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What a Biden presidency might mean for the inland Northwest

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Joe Biden was elected the 46th president of the United States through a campaign that sought to balance promises of a return to civility and bipartisanship with the ambitious proposals of a Democratic Party that has been champing at the bit to enact reforms after four years under President Donald Trump.

The Associated Press and other outlets called the race Saturday after wins in Nevada and Pennsylvania gave Biden 290 electoral votes, above the 270 needed to reach the White House. For Biden, a former vice president and 36-year veteran of the U.S. Senate who will be the oldest president inaugurated, it marked a triumphant culmination to a long political career.

A Biden presidency will have major implications for the inland Northwest, including policies affecting agriculture, natural resources and the environment, immigration and more. But while Joe Biden’s win came on the back of historic voter turnout — and he won the popular vote by an unprecedented 4 million votes, and counting — Democrats farther down the ballot fared worse, potentially leaving the Senate in the hands of Republicans, who also gained ground in the Democratic-majority House.

Control of the upper chamber may ultimately come down to an extraordinary runoff election Jan. 5 for two Senate seats in Georgia, where Democratic underdogs could bring the Senate to a 50-50 tie. In that case, Vice President-elect Kamala Harris could cast the tie-breaking vote, giving Democrats the slimmest of majorities.

“We’re going to have divided government again,” said Cornell Clayton, director of the Thomas S. Foley Institute of Public Policy and Public Service at Washington State University. “Unfortunately, I think it will leave them where they’ve been for most of the last 20 years, and that’s that we’ll have more gridlock.”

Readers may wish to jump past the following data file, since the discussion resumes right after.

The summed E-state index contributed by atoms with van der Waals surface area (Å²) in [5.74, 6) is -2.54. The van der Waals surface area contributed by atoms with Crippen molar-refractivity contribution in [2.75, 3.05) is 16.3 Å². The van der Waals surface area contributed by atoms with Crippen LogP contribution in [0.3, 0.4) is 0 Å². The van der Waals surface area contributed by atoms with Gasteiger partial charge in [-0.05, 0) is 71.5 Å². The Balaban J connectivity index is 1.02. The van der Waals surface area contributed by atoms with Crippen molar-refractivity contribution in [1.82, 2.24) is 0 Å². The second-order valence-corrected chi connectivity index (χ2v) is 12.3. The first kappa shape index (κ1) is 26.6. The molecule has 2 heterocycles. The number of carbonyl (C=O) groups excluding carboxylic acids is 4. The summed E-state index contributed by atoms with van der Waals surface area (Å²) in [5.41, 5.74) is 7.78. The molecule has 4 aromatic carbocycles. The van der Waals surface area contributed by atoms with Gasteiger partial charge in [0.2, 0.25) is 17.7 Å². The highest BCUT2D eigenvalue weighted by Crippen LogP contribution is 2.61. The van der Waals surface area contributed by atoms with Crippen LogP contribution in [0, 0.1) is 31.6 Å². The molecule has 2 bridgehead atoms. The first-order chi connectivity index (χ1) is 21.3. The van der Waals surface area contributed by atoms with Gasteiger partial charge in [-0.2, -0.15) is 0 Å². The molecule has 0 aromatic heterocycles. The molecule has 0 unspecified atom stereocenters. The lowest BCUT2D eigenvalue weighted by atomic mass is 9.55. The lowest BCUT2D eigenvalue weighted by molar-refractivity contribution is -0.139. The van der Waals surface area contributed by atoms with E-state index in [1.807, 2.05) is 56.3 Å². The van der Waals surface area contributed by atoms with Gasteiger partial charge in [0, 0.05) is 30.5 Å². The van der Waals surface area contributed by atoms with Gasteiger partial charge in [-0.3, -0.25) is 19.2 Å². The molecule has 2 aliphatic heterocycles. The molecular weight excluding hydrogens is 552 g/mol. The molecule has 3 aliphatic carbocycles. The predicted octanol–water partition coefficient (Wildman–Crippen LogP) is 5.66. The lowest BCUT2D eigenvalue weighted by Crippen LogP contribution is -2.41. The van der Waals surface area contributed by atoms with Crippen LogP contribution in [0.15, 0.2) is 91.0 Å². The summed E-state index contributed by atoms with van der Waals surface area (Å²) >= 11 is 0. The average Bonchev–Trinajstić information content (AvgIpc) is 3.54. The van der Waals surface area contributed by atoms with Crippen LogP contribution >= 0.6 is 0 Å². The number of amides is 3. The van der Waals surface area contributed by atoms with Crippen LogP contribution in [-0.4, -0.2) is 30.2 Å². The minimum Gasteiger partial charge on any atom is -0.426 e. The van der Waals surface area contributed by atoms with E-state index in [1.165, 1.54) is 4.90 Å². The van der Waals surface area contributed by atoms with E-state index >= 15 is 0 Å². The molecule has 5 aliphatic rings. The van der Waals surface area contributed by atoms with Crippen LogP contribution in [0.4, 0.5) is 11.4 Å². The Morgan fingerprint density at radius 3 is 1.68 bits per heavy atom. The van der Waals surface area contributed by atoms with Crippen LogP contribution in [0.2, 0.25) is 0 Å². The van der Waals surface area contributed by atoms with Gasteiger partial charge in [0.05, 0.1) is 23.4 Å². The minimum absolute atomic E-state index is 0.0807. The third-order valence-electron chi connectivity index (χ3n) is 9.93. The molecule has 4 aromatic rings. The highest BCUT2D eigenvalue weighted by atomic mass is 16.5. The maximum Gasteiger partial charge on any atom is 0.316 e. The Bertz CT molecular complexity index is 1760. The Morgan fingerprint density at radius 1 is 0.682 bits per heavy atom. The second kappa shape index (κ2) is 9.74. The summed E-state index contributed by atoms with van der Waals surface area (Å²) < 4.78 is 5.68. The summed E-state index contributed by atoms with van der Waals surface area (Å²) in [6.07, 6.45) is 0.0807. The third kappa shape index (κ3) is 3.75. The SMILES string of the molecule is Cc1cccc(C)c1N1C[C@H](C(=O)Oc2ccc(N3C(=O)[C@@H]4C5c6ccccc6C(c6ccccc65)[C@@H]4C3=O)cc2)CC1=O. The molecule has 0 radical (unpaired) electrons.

Barring a double upset by Democrats in the Peach State, Congress will remain divided between the two parties. That could allow Senate Republicans to block many of the new Biden administration’s policy goals.

“I don’t expect you’re going to see any major policy breakthroughs,” Clayton said. “You’re not going to see major immigration reform or major health care reform bills getting through a divided Congress.”

Assuming the president-elect and his allies succeed in implementing his policy priorities, here’s what a Biden presidency could mean for the inland Northwest:

Tribal nations

The first paragraph of the Biden-Harris plan for tribal nations, unveiled Oct. 8 when the running mates met with tribal leaders in Arizona, acknowledges that the promise of equality on which the country was founded “has been denied to Native Americans who have lived on this land since time immemorial.”

Carol Evans, chairwoman of the Spokane Tribe, said that recognition sets the tone for what a Biden administration could mean for Native…

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